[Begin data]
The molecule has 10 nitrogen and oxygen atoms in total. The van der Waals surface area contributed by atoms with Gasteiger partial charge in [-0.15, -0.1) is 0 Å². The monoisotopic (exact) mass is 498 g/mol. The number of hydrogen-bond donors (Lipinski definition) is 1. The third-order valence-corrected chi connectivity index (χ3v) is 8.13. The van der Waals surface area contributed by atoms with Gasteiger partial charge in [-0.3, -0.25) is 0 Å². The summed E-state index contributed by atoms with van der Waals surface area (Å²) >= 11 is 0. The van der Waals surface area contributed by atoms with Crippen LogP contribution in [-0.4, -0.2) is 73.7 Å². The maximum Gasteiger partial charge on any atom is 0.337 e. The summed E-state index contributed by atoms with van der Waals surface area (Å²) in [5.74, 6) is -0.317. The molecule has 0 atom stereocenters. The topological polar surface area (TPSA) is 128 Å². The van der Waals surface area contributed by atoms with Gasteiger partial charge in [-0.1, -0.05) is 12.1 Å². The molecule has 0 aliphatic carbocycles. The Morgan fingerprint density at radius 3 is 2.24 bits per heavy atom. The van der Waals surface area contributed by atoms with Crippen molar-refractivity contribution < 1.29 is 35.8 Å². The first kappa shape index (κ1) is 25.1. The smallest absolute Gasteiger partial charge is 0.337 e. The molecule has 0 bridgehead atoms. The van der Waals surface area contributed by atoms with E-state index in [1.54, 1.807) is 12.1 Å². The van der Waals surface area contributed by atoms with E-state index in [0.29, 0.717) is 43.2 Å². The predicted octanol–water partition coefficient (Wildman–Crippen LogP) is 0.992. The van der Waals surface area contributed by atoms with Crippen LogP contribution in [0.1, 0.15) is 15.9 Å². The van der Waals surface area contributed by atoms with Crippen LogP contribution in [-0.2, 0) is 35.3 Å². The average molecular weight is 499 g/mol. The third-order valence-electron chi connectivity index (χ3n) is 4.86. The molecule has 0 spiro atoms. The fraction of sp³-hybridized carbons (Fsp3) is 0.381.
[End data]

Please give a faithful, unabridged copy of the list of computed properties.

The molecule has 10 nitrogen and oxygen atoms in total. The van der Waals surface area contributed by atoms with Gasteiger partial charge in [-0.15, -0.1) is 0 Å². The monoisotopic (exact) mass is 498 g/mol. The number of hydrogen-bond donors (Lipinski definition) is 1. The third-order valence-corrected chi connectivity index (χ3v) is 8.13. The van der Waals surface area contributed by atoms with Gasteiger partial charge in [-0.3, -0.25) is 0 Å². The summed E-state index contributed by atoms with van der Waals surface area (Å²) >= 11 is 0. The van der Waals surface area contributed by atoms with Crippen LogP contribution in [-0.4, -0.2) is 73.7 Å². The maximum Gasteiger partial charge on any atom is 0.337 e. The summed E-state index contributed by atoms with van der Waals surface area (Å²) in [5.74, 6) is -0.317. The molecule has 0 atom stereocenters. The topological polar surface area (TPSA) is 128 Å². The van der Waals surface area contributed by atoms with Gasteiger partial charge in [-0.1, -0.05) is 12.1 Å². The molecule has 0 aliphatic carbocycles. The Morgan fingerprint density at radius 3 is 2.24 bits per heavy atom. The van der Waals surface area contributed by atoms with Crippen molar-refractivity contribution < 1.29 is 35.8 Å². The first kappa shape index (κ1) is 25.1. The smallest absolute Gasteiger partial charge is 0.337 e. The molecule has 0 bridgehead atoms. The van der Waals surface area contributed by atoms with E-state index in [1.54, 1.807) is 12.1 Å². The van der Waals surface area contributed by atoms with E-state index in [0.29, 0.717) is 43.2 Å². The predicted octanol–water partition coefficient (Wildman–Crippen LogP) is 0.992. The van der Waals surface area contributed by atoms with Crippen LogP contribution in [0.1, 0.15) is 15.9 Å². The van der Waals surface area contributed by atoms with Crippen LogP contribution in [-0.2, 0) is 35.3 Å². The average molecular weight is 499 g/mol. The third-order valence-electron chi connectivity index (χ3n) is 4.86. The molecule has 0 spiro atoms. The fraction of sp³-hybridized carbons (Fsp3) is 0.381.